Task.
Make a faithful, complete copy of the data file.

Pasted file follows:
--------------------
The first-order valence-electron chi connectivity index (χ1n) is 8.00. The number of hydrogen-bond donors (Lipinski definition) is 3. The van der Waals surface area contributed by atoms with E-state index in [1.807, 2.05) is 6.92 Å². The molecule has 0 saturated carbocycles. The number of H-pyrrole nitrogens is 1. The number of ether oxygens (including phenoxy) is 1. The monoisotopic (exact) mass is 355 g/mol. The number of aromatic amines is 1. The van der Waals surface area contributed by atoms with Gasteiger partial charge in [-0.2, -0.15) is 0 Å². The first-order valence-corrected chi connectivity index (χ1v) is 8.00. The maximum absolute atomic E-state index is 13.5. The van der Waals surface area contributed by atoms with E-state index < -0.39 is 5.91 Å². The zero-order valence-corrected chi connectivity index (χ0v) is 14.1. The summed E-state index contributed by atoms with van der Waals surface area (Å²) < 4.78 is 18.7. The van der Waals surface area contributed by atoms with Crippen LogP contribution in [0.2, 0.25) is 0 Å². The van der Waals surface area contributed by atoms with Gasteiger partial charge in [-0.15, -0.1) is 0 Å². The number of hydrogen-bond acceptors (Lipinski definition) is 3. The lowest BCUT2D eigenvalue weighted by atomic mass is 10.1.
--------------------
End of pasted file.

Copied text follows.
The first-order valence-electron chi connectivity index (χ1n) is 8.00. The number of hydrogen-bond donors (Lipinski definition) is 3. The van der Waals surface area contributed by atoms with E-state index in [1.807, 2.05) is 6.92 Å². The molecule has 0 saturated carbocycles. The number of H-pyrrole nitrogens is 1. The number of ether oxygens (including phenoxy) is 1. The monoisotopic (exact) mass is 355 g/mol. The number of aromatic amines is 1. The van der Waals surface area contributed by atoms with Gasteiger partial charge in [-0.2, -0.15) is 0 Å². The first-order valence-corrected chi connectivity index (χ1v) is 8.00. The maximum absolute atomic E-state index is 13.5. The van der Waals surface area contributed by atoms with E-state index < -0.39 is 5.91 Å². The zero-order valence-corrected chi connectivity index (χ0v) is 14.1. The summed E-state index contributed by atoms with van der Waals surface area (Å²) < 4.78 is 18.7. The van der Waals surface area contributed by atoms with Crippen LogP contribution in [0.2, 0.25) is 0 Å². The van der Waals surface area contributed by atoms with Gasteiger partial charge in [-0.15, -0.1) is 0 Å². The number of hydrogen-bond acceptors (Lipinski definition) is 3. The lowest BCUT2D eigenvalue weighted by atomic mass is 10.1.